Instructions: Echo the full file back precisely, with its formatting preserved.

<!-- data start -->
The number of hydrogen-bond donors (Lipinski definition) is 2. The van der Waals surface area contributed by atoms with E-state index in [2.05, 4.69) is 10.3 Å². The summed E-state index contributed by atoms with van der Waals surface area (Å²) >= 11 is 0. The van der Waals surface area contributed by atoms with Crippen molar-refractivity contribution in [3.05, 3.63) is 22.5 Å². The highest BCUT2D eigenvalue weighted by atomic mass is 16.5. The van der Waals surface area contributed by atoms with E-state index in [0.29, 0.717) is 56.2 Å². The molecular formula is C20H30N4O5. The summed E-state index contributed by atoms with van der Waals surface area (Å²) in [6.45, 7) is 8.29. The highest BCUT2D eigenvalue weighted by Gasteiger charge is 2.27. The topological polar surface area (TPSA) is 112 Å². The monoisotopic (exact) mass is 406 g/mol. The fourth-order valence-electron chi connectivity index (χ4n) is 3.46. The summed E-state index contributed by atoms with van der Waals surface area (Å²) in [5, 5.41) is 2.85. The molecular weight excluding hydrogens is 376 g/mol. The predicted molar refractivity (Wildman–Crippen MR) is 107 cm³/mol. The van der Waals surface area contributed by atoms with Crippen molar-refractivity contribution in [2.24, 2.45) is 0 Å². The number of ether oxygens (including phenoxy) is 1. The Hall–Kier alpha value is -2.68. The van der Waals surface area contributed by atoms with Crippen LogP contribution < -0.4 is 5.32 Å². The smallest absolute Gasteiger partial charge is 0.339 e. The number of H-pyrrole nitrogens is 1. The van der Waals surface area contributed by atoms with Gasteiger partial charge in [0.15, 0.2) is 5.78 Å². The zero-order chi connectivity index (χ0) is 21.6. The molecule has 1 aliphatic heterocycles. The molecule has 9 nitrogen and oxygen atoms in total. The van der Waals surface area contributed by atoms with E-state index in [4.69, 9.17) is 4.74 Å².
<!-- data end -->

The number of hydrogen-bond donors (Lipinski definition) is 2. The van der Waals surface area contributed by atoms with E-state index in [2.05, 4.69) is 10.3 Å². The summed E-state index contributed by atoms with van der Waals surface area (Å²) >= 11 is 0. The van der Waals surface area contributed by atoms with Crippen molar-refractivity contribution in [3.05, 3.63) is 22.5 Å². The highest BCUT2D eigenvalue weighted by atomic mass is 16.5. The van der Waals surface area contributed by atoms with E-state index in [0.29, 0.717) is 56.2 Å². The molecular formula is C20H30N4O5. The summed E-state index contributed by atoms with van der Waals surface area (Å²) in [6.45, 7) is 8.29. The highest BCUT2D eigenvalue weighted by Gasteiger charge is 2.27. The topological polar surface area (TPSA) is 112 Å². The monoisotopic (exact) mass is 406 g/mol. The fourth-order valence-electron chi connectivity index (χ4n) is 3.46. The summed E-state index contributed by atoms with van der Waals surface area (Å²) in [5, 5.41) is 2.85. The molecular weight excluding hydrogens is 376 g/mol. The predicted molar refractivity (Wildman–Crippen MR) is 107 cm³/mol. The van der Waals surface area contributed by atoms with Crippen molar-refractivity contribution in [2.24, 2.45) is 0 Å². The number of ether oxygens (including phenoxy) is 1. The Hall–Kier alpha value is -2.68. The van der Waals surface area contributed by atoms with Crippen LogP contribution < -0.4 is 5.32 Å². The smallest absolute Gasteiger partial charge is 0.339 e. The number of H-pyrrole nitrogens is 1. The van der Waals surface area contributed by atoms with Gasteiger partial charge in [0.15, 0.2) is 5.78 Å². The zero-order chi connectivity index (χ0) is 21.6. The molecule has 1 aliphatic heterocycles. The molecule has 9 nitrogen and oxygen atoms in total. The van der Waals surface area contributed by atoms with E-state index in [4.69, 9.17) is 4.74 Å².